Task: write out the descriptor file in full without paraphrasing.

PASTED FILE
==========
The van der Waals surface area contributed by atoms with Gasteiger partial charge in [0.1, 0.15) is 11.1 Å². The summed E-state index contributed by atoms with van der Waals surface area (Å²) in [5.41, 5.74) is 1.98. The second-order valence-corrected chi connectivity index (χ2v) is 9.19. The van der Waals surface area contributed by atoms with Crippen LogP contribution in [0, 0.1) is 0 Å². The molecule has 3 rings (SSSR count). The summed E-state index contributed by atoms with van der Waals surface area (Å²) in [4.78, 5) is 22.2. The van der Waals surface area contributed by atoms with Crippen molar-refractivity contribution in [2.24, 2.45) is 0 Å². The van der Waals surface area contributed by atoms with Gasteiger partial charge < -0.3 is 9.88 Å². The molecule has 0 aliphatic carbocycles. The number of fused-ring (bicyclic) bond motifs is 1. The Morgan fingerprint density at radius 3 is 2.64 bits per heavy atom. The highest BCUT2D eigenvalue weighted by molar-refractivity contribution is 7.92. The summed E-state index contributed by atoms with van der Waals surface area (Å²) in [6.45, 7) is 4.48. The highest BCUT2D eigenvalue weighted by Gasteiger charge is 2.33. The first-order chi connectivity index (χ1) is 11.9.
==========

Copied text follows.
The van der Waals surface area contributed by atoms with Gasteiger partial charge in [0.1, 0.15) is 11.1 Å². The summed E-state index contributed by atoms with van der Waals surface area (Å²) in [5.41, 5.74) is 1.98. The second-order valence-corrected chi connectivity index (χ2v) is 9.19. The van der Waals surface area contributed by atoms with Crippen LogP contribution in [0, 0.1) is 0 Å². The molecule has 3 rings (SSSR count). The summed E-state index contributed by atoms with van der Waals surface area (Å²) in [4.78, 5) is 22.2. The van der Waals surface area contributed by atoms with Crippen molar-refractivity contribution in [2.24, 2.45) is 0 Å². The van der Waals surface area contributed by atoms with Gasteiger partial charge < -0.3 is 9.88 Å². The molecule has 0 aliphatic carbocycles. The number of fused-ring (bicyclic) bond motifs is 1. The Morgan fingerprint density at radius 3 is 2.64 bits per heavy atom. The highest BCUT2D eigenvalue weighted by molar-refractivity contribution is 7.92. The summed E-state index contributed by atoms with van der Waals surface area (Å²) in [6.45, 7) is 4.48. The highest BCUT2D eigenvalue weighted by Gasteiger charge is 2.33. The first-order chi connectivity index (χ1) is 11.9.